Early in the pre-season skill work should follow the general prep which might be a lot of stationary target kicking performed at sow speeds. Kicking can actually put the quads and hamstrings under a a lot of stress and too much kicking too soon can cause soreness which will affect overall training quantity and quality so there's no need to be trying 100m torps running at top speed.

A couple of weeks prior to Xmas you can introduce a more dynamic component by kicking to moving targets and also kicking while moving at moderate speeds. This might also be where you start with post Xmas training, or a mix of gen prep and special prep kicking drills.

Around this time you should be heading into specific development kicking variations with leads coming from all different directions (straight at you, away from you, diagonal, long, short, stab, chip etc) and kicks being performed from all different positions (on the run, after a mark and push back, handball receive, run a hard 10m and kick etc).

Practice games will be the competition version.

Within a training session you would use all of the first 3 variations but emphasise different categories at different times as mentioned just above.

So if you're still warmimg up with 15mins of static kicking now, then maybe re-think it a bit  to get more out of your precious training time.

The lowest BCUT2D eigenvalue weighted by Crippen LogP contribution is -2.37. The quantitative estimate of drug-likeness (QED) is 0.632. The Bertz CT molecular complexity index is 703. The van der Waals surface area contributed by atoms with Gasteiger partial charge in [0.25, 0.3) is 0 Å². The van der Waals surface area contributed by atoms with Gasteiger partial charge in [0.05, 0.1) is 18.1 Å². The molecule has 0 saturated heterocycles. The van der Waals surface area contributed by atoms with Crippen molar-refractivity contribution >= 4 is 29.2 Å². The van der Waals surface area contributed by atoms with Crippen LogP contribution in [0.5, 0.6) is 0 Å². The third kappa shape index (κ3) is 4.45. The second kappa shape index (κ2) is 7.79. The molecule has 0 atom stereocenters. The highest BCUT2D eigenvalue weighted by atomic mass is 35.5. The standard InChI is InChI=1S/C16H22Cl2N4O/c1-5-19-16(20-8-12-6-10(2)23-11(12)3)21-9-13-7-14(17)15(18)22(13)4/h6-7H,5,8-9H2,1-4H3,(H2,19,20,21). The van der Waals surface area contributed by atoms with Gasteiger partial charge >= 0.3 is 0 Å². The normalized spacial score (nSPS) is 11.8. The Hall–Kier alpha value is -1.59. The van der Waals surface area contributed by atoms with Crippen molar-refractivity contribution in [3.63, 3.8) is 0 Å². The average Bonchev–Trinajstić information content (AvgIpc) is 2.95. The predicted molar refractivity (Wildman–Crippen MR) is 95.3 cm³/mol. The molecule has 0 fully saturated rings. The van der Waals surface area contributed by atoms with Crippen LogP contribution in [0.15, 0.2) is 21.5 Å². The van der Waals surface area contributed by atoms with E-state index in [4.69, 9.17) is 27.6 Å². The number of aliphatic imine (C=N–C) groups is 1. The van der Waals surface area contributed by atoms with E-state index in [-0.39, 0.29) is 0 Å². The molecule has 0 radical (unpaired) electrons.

Sprinting wise you'd look at contact time as how to how to categorise the exercises so you might start with short acceleration sprints from various lying positions progressing to standing start variations over moderate distances and progressing to moving start variations over longer distances as well as max velocity sprint variations such as flying sprints and in and out sprints. Again practice games will be the competition exercise.

Where a lot of athletes all over the world go wrong with this is in the gym as every stays in the general prep category with the age old squats, bench press and pulldown program at slow speeds. You need to be altering your tempo and exercise selections to better prepare you for the demands of footy but even then you' might only get into the special prep stage with your gym work before you'll need to cut it back to fit more special development training into your schedule.

Wednesday, January 24, 2018


When most players and coaches talk of increasing endurance/fitness, for reasons I don't know it's all about how far you an push and how much work you can still do even when you're tired, and thus thy train like that.

Skills performed under great fatigue.

Push through hard to the cones.

Follow up your mistakes.

Do extra punishments for skill errors.

It's all fatigue based.

I now it's partly about discipline and things of that nature but you really need to lock this into your brain:


When fatigue sets in your sprinting speed decreases, your skills deteriorate, your decision making falls right away and thus your overall effectiveness is dramatically.